Winter weather brings record snow to Lewistown area

By 
Deb Hill
News-Argus Managing Editor
Tuesday, November 10, 2020
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Lewistown dug out from under record snow Monday morning. Snow totals for the weekend came in somewhere between 14 and 17 inches.
Photo by Katherine Sears

Sunday’s storm brought record amounts of snow to parts of Central Montana, but the main lingering effect seems to be cooler than average temperatures for the rest of this week.
According to Bryon Armour, Lewistown Public Airport manager, somewhere between 14 and 17 inches of snow fell at the airport, which is the official location for measuring local weather. However, Armour said, these snowfall amounts are estimates.
“It blew so hard, it’s hard to say exactly how much snow fell,” Armour explained.
The National Weather Service office in Great Falls isn’t sure either, for the same reason.
“We have one observer in the Lewistown area who measured 14 inches,” said Meteorologist Bob Hoenisch. “What is safe to say is that this storm broke the snowfall records for those dates.”
Those records are 2.8 inches of snow for Nov. 7, set in 1997, and 4 inches of snow for Nov. 8, set in 2010.

Besides dropping a lot of snow, heavy wind made travel—and any outdoor activity—difficult on Sunday.
“The wind was about 29 miles per hour sustained at the airport, and the highest gust recorded was 37 mph,” Hoenisch said. “The average wind speed for all of Sunday was 21 mph, which is a lot when averaged over that many hours.”
While the storm has now moved off to the central Canadian prairies, Hoenisch said Central Montana will continue to feel its effects, in terms of cooler temperatures all this week.
“The rest of the week will be much more quiet,” Hoenisch said. “There is a possibility of snow showers Tuesday night into Wednesday but that’s a weak weather system and Lewistown probably won’t see much more than an inch at most.”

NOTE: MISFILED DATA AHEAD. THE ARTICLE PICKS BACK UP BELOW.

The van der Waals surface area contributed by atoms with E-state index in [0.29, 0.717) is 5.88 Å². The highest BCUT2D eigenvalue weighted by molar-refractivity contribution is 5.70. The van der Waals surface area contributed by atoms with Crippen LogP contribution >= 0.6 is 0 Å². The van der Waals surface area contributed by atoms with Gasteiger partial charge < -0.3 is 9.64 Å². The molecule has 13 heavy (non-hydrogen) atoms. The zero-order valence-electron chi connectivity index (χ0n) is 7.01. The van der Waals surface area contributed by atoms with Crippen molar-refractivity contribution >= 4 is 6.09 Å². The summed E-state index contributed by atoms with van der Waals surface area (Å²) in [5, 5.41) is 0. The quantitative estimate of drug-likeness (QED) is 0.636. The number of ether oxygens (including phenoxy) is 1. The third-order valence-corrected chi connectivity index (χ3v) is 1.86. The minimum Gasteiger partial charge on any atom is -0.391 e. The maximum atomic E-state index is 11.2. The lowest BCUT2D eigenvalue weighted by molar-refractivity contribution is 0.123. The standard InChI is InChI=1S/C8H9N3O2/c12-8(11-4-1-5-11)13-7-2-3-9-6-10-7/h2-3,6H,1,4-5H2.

Temperatures will be cooler than normal for the rest of the week, and near or below average temperatures for the next two weeks.
“The long term forecast for this winter is for near or below average temperatures and higher than average precipitation,” Hoenisch said, “due to the La Niña effect.”
In other words, Sunday’s storm may be a precursor of the winter to come.

Effects not as bad as feared
The main impact of Sunday’s snow and blowing snow was to make travel hazardous. Most of Central Montana was still digging out on Monday and Tuesday, including at the airport.
By mid-morning Monday, Armour said he and his crew had one runway open, although it was icy.
“We plow the runways but when we get this much snow, the plow leaves big berms along the sides, and we need to come back through with snow blowers to remove the plow piles to make it clear enough for planes, so their wings don’t touch the berms,” he said.
Fergus County Sheriff Rick Vaughn said his office did not get reports of any major incidents – no stranded motorists or lost hunters.
“We had a small number of slide-offs, but overall I think people did a really good job taking care in the storm,” Vaughn said. “We did not have to go out to look for anyone, and we really appreciate everyone paying attention to the weather and helping keep our deputies from having to go out in the storm.”
Fergus Electric reported a handful of outages caused by ice on the lines and strong winds.
“We had some homes without power,” Assistant Line Superintendent Bret Ophus said. “It was amazing we didn’t have more issues than we did.”
Ophus said there were power outages near Forest Grove, Flat Willow and Bohemian Corners.
“The wires were bouncing pretty hard, and slapping into each other,” Ophus said. “The wind was so bad in places, the wires were bouncing 4, 5 feet up and down. I don’t know how anything holds together when you get bounce that big. Eventually it can take the cross beams out. There was a big potential to lose some poles, but while some of the neighboring co-ops did lose some, we didn’t. We kind of dodged a bullet.”

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